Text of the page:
I was fascinated by the entanglement of love and death that this custom fosters. The practice of ghost marriages is both romantic and horrifying. No one wants to send a loved one into an eternity of loneliness, but to what extremes should a family go to appease a ghost? A shortage of females (dead and alive) due to the one child policy has led to a black market for dead women and, in some cases, murder. I started to wonder what kinds of people would engage in this trade. It seemed like the perfect recipe for a macabre western: family honor, murder, vengeance, an epic journey, the love of a woman.
It took me a long time to research and write the script. As I wrote, Deshi and Lily kept meeting strange people who altered their journey, so I kept writing new scenes for each encounter. I also adopted a new drawing process in which I would only plan out one chapter at a time without looking ahead in the script, and so it wasn’t until I had completed the project that I realized it was a 430-page graphic novel. I’m a slow drawer, and with one to six panels per page, it was just a hell of a lot of penciling, inking, painting and coloring.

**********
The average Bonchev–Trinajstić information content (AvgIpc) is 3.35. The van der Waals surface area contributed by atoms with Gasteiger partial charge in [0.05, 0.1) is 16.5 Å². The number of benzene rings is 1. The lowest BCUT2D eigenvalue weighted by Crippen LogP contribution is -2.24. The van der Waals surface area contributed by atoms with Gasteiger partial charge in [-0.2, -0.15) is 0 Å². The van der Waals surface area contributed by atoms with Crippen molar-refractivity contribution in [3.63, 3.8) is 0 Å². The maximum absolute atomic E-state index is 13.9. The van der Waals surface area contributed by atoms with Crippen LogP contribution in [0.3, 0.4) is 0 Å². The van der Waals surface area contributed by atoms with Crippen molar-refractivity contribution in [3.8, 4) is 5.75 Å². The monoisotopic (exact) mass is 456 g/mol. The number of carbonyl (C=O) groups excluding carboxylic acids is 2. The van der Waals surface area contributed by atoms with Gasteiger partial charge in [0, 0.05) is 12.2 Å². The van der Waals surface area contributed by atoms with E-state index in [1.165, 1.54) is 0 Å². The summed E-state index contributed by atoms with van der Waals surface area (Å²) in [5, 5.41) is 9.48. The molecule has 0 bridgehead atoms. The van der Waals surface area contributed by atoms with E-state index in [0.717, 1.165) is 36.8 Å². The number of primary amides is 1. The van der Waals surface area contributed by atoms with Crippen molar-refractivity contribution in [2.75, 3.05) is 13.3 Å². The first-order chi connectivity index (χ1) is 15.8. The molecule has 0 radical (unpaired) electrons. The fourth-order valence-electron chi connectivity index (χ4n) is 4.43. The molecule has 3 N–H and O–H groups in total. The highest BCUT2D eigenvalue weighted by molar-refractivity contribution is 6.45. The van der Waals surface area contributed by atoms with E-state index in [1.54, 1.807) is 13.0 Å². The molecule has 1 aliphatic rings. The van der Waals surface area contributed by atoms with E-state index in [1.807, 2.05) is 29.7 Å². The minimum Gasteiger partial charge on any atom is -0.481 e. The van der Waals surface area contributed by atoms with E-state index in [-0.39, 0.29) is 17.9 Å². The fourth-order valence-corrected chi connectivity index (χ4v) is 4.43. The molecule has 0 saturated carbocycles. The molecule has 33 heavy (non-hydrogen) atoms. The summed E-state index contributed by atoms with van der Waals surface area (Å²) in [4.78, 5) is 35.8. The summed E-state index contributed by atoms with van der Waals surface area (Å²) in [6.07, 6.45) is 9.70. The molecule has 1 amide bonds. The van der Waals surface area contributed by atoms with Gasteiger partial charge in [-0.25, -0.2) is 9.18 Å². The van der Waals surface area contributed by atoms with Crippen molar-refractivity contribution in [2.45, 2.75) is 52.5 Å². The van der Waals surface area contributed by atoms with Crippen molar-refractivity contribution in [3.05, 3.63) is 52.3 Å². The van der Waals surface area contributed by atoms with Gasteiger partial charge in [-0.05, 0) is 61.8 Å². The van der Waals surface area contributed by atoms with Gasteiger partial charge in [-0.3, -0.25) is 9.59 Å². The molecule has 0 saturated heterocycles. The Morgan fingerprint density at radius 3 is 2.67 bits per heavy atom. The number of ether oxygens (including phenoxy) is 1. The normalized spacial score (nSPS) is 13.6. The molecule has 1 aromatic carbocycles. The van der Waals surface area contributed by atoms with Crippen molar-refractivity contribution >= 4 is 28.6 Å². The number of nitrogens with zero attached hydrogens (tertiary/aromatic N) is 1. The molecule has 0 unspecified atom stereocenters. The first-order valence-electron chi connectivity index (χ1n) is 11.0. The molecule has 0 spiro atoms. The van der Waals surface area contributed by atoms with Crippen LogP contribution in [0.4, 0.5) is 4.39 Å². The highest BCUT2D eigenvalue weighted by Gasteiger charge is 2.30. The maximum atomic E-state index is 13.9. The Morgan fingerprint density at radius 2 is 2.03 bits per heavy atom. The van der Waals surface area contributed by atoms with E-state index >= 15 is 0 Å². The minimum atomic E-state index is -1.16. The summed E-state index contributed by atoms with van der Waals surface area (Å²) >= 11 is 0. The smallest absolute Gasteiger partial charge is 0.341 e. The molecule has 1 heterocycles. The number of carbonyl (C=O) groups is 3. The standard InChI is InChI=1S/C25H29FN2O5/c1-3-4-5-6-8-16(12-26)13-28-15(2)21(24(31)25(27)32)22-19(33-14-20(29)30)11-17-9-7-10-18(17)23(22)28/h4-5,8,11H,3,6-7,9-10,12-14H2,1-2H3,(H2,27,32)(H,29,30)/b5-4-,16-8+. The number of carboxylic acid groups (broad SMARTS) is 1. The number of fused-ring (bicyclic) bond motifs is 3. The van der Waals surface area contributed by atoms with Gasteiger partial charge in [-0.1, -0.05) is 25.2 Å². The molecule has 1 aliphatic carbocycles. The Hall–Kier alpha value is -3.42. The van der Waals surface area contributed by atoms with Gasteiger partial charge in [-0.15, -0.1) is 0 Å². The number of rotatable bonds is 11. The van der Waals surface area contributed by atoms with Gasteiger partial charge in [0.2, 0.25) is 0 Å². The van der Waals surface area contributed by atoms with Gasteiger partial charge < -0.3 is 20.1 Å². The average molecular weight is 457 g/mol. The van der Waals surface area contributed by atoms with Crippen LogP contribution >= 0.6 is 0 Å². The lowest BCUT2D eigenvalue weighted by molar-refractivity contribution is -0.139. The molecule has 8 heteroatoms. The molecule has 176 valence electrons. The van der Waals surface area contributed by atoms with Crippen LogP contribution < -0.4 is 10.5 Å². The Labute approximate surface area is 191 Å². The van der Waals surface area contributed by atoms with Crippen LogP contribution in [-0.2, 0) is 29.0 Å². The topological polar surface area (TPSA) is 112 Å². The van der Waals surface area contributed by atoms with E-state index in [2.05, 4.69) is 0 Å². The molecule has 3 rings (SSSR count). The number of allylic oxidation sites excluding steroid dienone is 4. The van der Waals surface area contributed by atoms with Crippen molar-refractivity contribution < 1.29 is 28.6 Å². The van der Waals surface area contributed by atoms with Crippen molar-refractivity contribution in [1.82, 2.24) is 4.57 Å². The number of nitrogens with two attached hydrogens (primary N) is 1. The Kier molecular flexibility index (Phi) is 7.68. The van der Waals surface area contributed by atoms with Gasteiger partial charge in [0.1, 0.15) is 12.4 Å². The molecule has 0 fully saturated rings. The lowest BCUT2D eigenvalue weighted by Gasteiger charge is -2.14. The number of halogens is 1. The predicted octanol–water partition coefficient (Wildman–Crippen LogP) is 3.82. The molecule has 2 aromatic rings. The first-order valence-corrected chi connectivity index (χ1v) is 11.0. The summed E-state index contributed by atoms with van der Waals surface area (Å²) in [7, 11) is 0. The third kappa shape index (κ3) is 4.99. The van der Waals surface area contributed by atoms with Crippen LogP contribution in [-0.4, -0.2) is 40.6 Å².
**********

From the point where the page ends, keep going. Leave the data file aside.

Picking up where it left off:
I was nervous about setting the book in China—I’m a quarter Chinese, and my father was born in Shanghai, but I’ve never identified strongly with or deeply studied the culture. I worried that my work would feel fake to those who truly “know” my setting. I decided not to force it to be a strictly Chinese story, but rather to embrace it as a mash-up, a weird concoction of Eastern folklore and Western drama, Eastern landscapes and Western dialogue, the demands of ancient customs and those of the contemporary, capitalist world. So many of us are mash-ups now, anyway.
Paying homage to a variety of visual and cultural traditions, I studied Chinese brush painting as well as watercolors by artists like Winslow Homer and Andrew Wyeth. My villain, Mr. Song, is loosely based on Tang Dynasty paintings of horsemen. I watched spaghetti westerns, and films by Zhang Yimou. Some of my coloring techniques were influenced by Japanese animation, and the papercuts were copied from the beautiful patterns I found in little shops in China. I looked at portraits by Marlene Dumas, Sally Mann, and Francis Bacon as inspiration for the ghosts. I used my own photographs as source material for most of the images.